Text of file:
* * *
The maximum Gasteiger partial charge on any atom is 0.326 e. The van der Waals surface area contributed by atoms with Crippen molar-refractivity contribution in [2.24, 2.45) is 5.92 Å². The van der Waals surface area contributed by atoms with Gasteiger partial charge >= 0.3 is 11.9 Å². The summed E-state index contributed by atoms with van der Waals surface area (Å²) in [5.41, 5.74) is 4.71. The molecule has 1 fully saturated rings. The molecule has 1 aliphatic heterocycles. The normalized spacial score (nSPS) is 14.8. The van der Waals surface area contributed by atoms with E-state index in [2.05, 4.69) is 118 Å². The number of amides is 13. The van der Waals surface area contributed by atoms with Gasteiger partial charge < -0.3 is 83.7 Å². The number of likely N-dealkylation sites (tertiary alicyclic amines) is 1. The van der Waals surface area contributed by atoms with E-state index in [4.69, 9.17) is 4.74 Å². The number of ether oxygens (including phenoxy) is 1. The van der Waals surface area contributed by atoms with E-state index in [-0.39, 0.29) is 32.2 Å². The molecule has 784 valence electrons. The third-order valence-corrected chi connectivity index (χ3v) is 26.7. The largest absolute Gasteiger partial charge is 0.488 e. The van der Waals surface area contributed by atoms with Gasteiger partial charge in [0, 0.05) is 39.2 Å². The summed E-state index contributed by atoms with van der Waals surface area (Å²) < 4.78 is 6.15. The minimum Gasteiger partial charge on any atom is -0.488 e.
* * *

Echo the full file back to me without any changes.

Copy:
The maximum Gasteiger partial charge on any atom is 0.326 e. The van der Waals surface area contributed by atoms with Crippen molar-refractivity contribution in [2.24, 2.45) is 5.92 Å². The van der Waals surface area contributed by atoms with Gasteiger partial charge >= 0.3 is 11.9 Å². The summed E-state index contributed by atoms with van der Waals surface area (Å²) in [5.41, 5.74) is 4.71. The molecule has 1 fully saturated rings. The molecule has 1 aliphatic heterocycles. The normalized spacial score (nSPS) is 14.8. The van der Waals surface area contributed by atoms with E-state index in [2.05, 4.69) is 118 Å². The number of amides is 13. The van der Waals surface area contributed by atoms with Gasteiger partial charge < -0.3 is 83.7 Å². The number of likely N-dealkylation sites (tertiary alicyclic amines) is 1. The van der Waals surface area contributed by atoms with E-state index in [4.69, 9.17) is 4.74 Å². The number of ether oxygens (including phenoxy) is 1. The van der Waals surface area contributed by atoms with E-state index in [-0.39, 0.29) is 32.2 Å². The molecule has 784 valence electrons. The third-order valence-corrected chi connectivity index (χ3v) is 26.7. The largest absolute Gasteiger partial charge is 0.488 e. The van der Waals surface area contributed by atoms with Gasteiger partial charge in [0, 0.05) is 39.2 Å². The summed E-state index contributed by atoms with van der Waals surface area (Å²) < 4.78 is 6.15. The minimum Gasteiger partial charge on any atom is -0.488 e.